lord this journalist, this crusading journalist, jamaal khashoggi. they lured him to the embassy and they cut him up with a bone saw. there is a case to answer at the very least. france has been in the forefront of fighting for these international conventions on torture and disappearances. those conventions say that when somebody is accused of those crimes on your territory, you have to either investigate that person or extradite them to a country that will. this is the first time the prince has come to a -- yesterday in greece -- they came with an independent judiciary.
we think that france should investigate this case. there is a line that has to be drawn. you cannot say we want to see vladimir putin prosecuted so we are going to make up with mohammad bin salman and pretend he is not an acute murder or torture. we have to stand by principles. france has an indepeent judiciary. i think it is shameful. i don't think the french people believe we should be making up with someone like mohammad bin salman. i think france stands for human rights. it stands for the fight against ese kin of crimes and i don't think it is to france's
honor or interest that it do this. >> the ukrainian army has stepped up its attempted to take back control of the country. they fell to moscow's forces soon after the russian invasion began but ukrainian jets struck five russian strongholds in that region. a new ukrainian strategy which has involved destroying key bridges in order to isolate russian soldiers in the area is starting to yield results. it prompted moscow to redeploy large numbers of soldiers from the east to the south. russia is continuing to carry out missile strikes elsewhere. five people were killed and 25 injured in one such strike today at the center of the country. >> renewing its attack on ukraine's second-largest city, a russian missile struck a park in central kharkiv in the early hours of thursday morning. >> this is where we keep our new
integrations. to the distorted minds of the russians, this is a military target. >> elsewhere in the region, in the northeastern town, several apartment buildings were severely damaged after being hit by russian artillery. a close call for some residents. >> there was an explosion. we jumped to the neighboring apartment to take over there. there were no doors, nothing. the fact that we stayed there saved us. >> localities were reported. the likes of which have not been seen in kharkiv for weeks after russian forces pulled back from the city, failing to capture it and ukraine's capital of kyiv. smoke was seen about 20 kilometers north of the capital city. vladimir zelenskyy warned that russia was increasing its offensive throughout the country on the first day of rain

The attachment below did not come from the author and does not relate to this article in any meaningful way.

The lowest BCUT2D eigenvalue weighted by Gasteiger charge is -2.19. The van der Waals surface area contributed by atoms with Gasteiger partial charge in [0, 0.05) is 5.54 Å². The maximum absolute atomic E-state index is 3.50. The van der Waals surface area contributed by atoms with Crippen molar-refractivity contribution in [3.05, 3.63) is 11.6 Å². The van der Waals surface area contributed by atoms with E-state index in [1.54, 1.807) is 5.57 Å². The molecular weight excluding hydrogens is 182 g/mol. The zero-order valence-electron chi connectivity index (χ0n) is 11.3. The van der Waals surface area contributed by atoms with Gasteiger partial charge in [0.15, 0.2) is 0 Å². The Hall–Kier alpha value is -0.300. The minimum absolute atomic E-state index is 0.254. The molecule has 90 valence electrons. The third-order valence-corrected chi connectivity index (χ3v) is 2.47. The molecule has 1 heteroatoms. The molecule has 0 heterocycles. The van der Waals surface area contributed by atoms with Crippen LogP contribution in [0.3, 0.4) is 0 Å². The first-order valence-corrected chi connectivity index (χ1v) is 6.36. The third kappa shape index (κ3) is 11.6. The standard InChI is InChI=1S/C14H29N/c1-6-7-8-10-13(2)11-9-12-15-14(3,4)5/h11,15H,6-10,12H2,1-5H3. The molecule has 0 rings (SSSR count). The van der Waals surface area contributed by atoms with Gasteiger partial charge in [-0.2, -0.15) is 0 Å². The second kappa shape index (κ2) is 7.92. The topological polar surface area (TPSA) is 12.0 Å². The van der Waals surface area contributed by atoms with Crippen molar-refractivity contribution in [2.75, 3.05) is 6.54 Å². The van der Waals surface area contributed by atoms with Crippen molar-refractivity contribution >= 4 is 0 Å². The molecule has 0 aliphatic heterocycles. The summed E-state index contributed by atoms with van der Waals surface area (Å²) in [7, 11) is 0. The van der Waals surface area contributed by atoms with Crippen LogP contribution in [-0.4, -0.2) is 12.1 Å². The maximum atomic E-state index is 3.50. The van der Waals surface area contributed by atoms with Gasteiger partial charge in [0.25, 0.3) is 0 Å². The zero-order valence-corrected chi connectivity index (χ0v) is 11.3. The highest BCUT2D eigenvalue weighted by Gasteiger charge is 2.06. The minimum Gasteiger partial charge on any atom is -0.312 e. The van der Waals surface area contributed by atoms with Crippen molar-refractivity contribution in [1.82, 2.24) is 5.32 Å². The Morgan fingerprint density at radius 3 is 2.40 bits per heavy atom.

state holiday. >> russian terrorist trips marked today's statehood with an increase in missile activity. r raid sirens have already found in many ukrainian cities throughout the day. >> russia claimed responsibility for multiple strikes in the east of the country including these two areas. moscow's next targets as it takes control of the donbass region. ukrainian officials have urged citizens to evacuate over fears of being cut off from basic necessities. >> joe biden has spoken for more than two hours by telephone to his chinese counterpart, xi jinping. it is the first time they have spoken in roughly four months. they spoke on topics of tension, in particular, the issue of taiwan. jenny has the latest. >> a lengthy phone call to
diffuse melting tensions. beijing has warned of sanctions if nancy pelosi's trip to taiwan takes place, even hinting at a military threat. >> we have repeatedly stated our position that we are firmly opposed to speaker pelosi possible visit to taiwan. if the u.s. pushes ahead and challenges china's bottom line, it will immediately act with countermeasures. the u.s. will bear all of the countermeasures. >> taiwan is a historic province of china. it refuses any official relationship between taiwan and other countries. the united states already supplies arms to taiwan and supports its democratic status
with biden reiterating that washington's status remains unchanged. president biden underscored that the united states policy has not changed and that the u.s. strongly opposes unilateral efforts to change the status quo or undermine peace and stability across the taiwan strait. a political dispute but also an economic one. the majority of u.s. house of representatives backed a bill to boost domestic semiconductor production to respond to pandemic induced shortages. a move that beijing accuses washington of crippling their trade relationship. >> humankind reached an uncomfortable milestone. a day known as the earth overshoot day. that is the day that humanity has used all of the resources the planet can sustain. this day has been getting